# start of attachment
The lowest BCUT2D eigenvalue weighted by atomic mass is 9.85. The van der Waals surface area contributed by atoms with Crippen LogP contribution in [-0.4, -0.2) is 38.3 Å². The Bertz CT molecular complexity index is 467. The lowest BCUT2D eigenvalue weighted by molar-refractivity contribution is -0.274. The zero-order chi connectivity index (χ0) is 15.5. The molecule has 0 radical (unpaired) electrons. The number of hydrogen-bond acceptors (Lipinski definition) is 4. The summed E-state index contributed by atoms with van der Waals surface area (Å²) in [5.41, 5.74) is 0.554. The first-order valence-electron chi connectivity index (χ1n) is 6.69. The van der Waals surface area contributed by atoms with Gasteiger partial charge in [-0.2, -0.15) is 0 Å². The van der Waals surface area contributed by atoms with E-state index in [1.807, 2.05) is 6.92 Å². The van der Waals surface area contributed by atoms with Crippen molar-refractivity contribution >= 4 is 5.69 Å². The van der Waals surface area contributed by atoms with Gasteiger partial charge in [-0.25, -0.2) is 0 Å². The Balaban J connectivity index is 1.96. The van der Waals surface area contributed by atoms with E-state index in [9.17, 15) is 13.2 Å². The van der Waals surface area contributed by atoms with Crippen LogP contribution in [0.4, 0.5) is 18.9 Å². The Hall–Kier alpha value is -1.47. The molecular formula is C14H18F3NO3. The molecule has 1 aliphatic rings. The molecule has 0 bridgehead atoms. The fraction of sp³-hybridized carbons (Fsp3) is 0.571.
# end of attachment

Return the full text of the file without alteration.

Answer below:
The lowest BCUT2D eigenvalue weighted by atomic mass is 9.85. The van der Waals surface area contributed by atoms with Crippen LogP contribution in [-0.4, -0.2) is 38.3 Å². The Bertz CT molecular complexity index is 467. The lowest BCUT2D eigenvalue weighted by molar-refractivity contribution is -0.274. The zero-order chi connectivity index (χ0) is 15.5. The molecule has 0 radical (unpaired) electrons. The number of hydrogen-bond acceptors (Lipinski definition) is 4. The summed E-state index contributed by atoms with van der Waals surface area (Å²) in [5.41, 5.74) is 0.554. The first-order valence-electron chi connectivity index (χ1n) is 6.69. The van der Waals surface area contributed by atoms with Gasteiger partial charge in [-0.2, -0.15) is 0 Å². The van der Waals surface area contributed by atoms with E-state index in [1.807, 2.05) is 6.92 Å². The van der Waals surface area contributed by atoms with Crippen molar-refractivity contribution >= 4 is 5.69 Å². The van der Waals surface area contributed by atoms with Gasteiger partial charge in [-0.25, -0.2) is 0 Å². The Balaban J connectivity index is 1.96. The van der Waals surface area contributed by atoms with E-state index in [9.17, 15) is 13.2 Å². The van der Waals surface area contributed by atoms with Crippen LogP contribution in [0.4, 0.5) is 18.9 Å². The Hall–Kier alpha value is -1.47. The molecular formula is C14H18F3NO3. The molecule has 1 aliphatic rings. The molecule has 0 bridgehead atoms. The fraction of sp³-hybridized carbons (Fsp3) is 0.571.